One concern that Indian IT applicants have is that with 40,000+ Indians applying to B-schools, they (applicants) will have a hard time distinguishing their profile and projecting their worthiness to top MBA programs. They could not be more wrong.
It’s true that most Indian B-school applicants have an engineering degree, an excellent GPA, a decent GMAT score, 4+ years of international work experience, and overall an excellent analytical background. However, that is where the similarities stop.
When evaluating potential candidates, analytical skills are just one aspect that B-schools look for. In addition to analytical skills, Ad. Com looks for leadership, management, and problem-solving skills. They also prefer candidates who have shown initiative and involvement in work-related and non-work activities. Even though all IT applicants may be similar in their analytical skills, they greatly vary from one another in other areas like leadership skills, etc. Out of the many applicants that I have worked with, I have not found any two applicants with a similar set of experiences in the areas of leadership, management, and problem-solving.
This then begs the question. How can IT applicants distinguish their applications? Below is a list of scenarios through which IT applicants can make their essays stand out.
1. A difficult situation when you a faced a dilemma and had to make a difficult choice. Describe what your thought- process was at that time and how you arrived at the decision. For example, while working on your recent project, you may have had a difficult time with your teammates or superiors that gave you jitters and made you make a difficult choice.
2. An experience/ situation that expected you to change your existing method of functioning to develop new ones. For example, an IT professional with work experience as a manager in an Indian company may find himself changing his managerial methods when working with his team in a company in a Middle East city because cultural and religious differences requires him to do so. It is the thought process that he goes through and the resulting transformation which sets him apart from other applicants.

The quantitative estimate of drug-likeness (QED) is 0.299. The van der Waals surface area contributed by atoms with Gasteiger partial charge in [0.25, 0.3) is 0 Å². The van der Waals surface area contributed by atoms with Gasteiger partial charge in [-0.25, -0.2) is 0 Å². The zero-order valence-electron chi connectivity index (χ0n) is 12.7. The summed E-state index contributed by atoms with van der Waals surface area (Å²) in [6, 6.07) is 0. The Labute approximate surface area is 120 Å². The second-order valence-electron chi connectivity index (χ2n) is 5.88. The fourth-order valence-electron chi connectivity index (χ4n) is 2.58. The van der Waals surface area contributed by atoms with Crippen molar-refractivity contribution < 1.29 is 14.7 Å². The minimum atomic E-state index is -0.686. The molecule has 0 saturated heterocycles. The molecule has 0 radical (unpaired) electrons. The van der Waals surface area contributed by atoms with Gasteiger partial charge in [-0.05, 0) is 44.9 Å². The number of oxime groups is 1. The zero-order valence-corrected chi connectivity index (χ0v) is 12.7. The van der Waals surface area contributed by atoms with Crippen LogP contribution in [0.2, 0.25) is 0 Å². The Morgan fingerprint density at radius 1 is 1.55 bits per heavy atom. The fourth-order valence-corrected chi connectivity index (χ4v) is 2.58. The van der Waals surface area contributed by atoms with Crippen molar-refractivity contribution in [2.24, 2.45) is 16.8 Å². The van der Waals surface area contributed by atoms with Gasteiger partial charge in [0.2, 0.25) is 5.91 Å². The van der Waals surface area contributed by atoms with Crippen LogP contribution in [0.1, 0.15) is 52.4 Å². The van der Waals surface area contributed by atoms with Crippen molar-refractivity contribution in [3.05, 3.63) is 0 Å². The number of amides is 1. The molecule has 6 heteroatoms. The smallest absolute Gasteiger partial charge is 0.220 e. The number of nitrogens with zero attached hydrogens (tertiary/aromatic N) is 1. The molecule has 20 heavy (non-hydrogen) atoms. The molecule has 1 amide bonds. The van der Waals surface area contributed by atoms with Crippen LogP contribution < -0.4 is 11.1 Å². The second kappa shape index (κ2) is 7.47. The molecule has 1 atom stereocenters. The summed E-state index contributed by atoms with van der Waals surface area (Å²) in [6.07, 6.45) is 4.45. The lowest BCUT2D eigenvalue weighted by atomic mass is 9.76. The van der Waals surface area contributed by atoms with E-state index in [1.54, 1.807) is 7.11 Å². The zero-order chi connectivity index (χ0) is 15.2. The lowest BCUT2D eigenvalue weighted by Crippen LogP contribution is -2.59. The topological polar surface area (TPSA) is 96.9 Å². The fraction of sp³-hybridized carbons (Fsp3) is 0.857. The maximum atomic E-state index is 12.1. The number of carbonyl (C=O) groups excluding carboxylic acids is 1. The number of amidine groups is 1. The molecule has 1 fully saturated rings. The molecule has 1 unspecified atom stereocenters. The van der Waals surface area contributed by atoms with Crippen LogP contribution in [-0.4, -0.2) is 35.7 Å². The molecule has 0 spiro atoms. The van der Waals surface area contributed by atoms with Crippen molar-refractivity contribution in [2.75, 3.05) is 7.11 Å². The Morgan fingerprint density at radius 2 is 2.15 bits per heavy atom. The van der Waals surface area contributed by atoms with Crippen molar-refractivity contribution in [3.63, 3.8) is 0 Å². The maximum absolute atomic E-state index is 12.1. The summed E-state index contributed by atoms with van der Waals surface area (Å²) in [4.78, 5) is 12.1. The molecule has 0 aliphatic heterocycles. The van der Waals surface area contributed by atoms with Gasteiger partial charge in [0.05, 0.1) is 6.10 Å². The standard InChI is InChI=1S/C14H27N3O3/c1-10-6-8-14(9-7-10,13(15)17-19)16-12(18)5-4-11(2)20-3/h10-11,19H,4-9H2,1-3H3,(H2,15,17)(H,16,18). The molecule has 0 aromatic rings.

3. An experience that revealed to you that part of your personality you were not aware of. For example, you might have never known that you could address a huge gathering of professionals, but an opportunity opened up and you were surprised at your oratorical skills and your ability to influence people which finally led to incredible outcomes.
4. An experience that brought forward the need for an MBA degree. You may describe an incident in which you succeeded because you relied on your management skills and decided to go for a management degree. For example, you may have worked on a project with a team of highly experienced professionals and realized that you need an MBA degree to sharpen your management skills that are essential to rise to the highest position in your company. Also, do not forget to articulate your reason for an MBA degree - is it for enhancement of skills, for a career change, or for starting your own business? In the above-mentioned case, the purpose is the enhancement of skills.
5. Describe out-of-work experiences that show initiative, interpersonal skills, and organizational ability. For example, if you demonstrate your passion for any kind of sports (tennis, badminton, cricket, baseball) or fine arts (music, dance or drawing) and specify what you will gain and how you will contribute to their clubs, organizations etc, you will come out as a well- rounded person rather than a person who believes in spending all his time behind computer screen solving technical problems. This is why some schools (Manchester Business School, Duke University) have included a question about non–work activities e.g. hobbies, sports, and social activities.
Thus, it is evident even though there are thousands of IT applicants with almost the same profile i.e. same GPA, GMAT score, and work experience, but what distinguishes them from one another is their ability to think and their way of dealing with a particular situation in the past. This is where admission essays come to your help; they provide you an opportunity, a platform where you can substantiate your uniqueness through your real-life experiences demonstrating how you thought and worked through those situations. Your essays can be testimonials to the fact that no two IT applicants are the same.
At myessayreview, I work with applicants and list out their achievements along these lines. To get your profile evaluated, send your resume with a list of schools that you are interested to apply to email@example.com. Also, include your GMAT score and your GPA.